On Feb. 23, 2021, Defendants provided the following description for ten at-issue documents: “Attachment to attorney client communication regarding product incidents. Document was collected and transmitted in course of, and in the furtherance of, the provision of legal advice. The document further necessarily discloses the content of legal advice in the transmission email.”
Plaintiff argued the description was insufficient grounds to assure that privilege applied not only because the log did not support the assertion, but also that claiming a document “reflects” legal advice does not make it so. Additionally, some of the documents attached to emails sent by a third-party did not identify an attorney as being a sender, recipient, carbon copy recipient, or blind carbon copy recipient to the email.
The Court went through several lines in Defendants’ updated privilege log submitted the day before the joint letter was filed. Defendants described Line Nos. 100 and 107 of the privilege log as attachments to an attorney-client communication that were “collected and transmitted in course of, and in the furtherance of, the provision of legal advice. The document further necessarily discloses the content of legal advice in the transmission email.” Despite not identifying an author, the Court found that the description was sufficient.
Defendants claimed that Line No. 48 was initially authored by a third party, and explained that the document was part of a communication seeking legal advice by “Mr. Pearlman and was sent as an attachment to attorney Carol Bellon.” The Court found that explanation to be insufficient.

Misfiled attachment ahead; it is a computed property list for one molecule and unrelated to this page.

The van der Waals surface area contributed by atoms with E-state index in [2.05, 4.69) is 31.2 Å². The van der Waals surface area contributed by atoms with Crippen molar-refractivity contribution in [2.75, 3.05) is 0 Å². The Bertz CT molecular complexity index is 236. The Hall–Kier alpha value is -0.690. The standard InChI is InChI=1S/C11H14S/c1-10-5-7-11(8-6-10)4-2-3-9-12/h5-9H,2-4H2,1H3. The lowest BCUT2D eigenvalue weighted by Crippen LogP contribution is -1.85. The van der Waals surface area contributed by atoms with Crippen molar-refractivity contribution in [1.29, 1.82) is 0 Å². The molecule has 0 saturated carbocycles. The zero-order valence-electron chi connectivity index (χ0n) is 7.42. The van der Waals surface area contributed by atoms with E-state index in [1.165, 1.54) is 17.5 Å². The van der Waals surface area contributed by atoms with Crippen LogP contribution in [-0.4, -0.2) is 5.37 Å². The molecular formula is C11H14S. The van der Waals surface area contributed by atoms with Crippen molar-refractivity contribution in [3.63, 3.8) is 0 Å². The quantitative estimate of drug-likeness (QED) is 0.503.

Line Nos. 53 and 54 appeared to be attachments to Line 52 which was a privileged email and the last email in a chain. Given that those documents may have been test reports, and the documents could have also been produced elsewhere in production, a ruling on those documents was premature. In any case, the Court noted that attorney-client privilege protects only communications and not underlying facts and, should the attachments contain facts, they cannot be privileged.
Plaintiff also argued that the attachments listed at Lines Nos. 30, 42, 29 and 56-57 were all created a year before the parent email was authored. In response, Defendant claimed that the attachments can “divulge the email’s contents as an attachment created at the time of transmission.” But the Court noted again: “privilege extends only to communications and not to facts” and ruled that Defendants had to provide a privilege log description that provided a basis for asserting privilege over these documents and give a reason to believe that they were not facts mistakenly swept under the attorney-client privilege.
Defendants also clawed back two documents inadvertently produced. However, in its privilege log, Defendants failed to describe the documents as being part of a communication which was prepared in anticipation of having to provide legal advice. Instead, one was described as sent to a non-lawyer member of the legal department, and the other was “drafted by Defendants’ legal department.” The Court found these descriptions to be insufficient and required Defendants to either amend the privilege log to give a clearer basis for asserting privilege or produce the documents.
Finally, Defendants initially claimed work product privilege over Line Nos. 25, 44-46, and 111-112, before replacing that claim with a privilege claim because the document was attached to an attorney-client email which Defendants claimed “necessarily disclose[d] the content of legal advice in the transmission email.” Again, the Court found the description to be insufficient and ordered Defendants to submit a revised description of the document.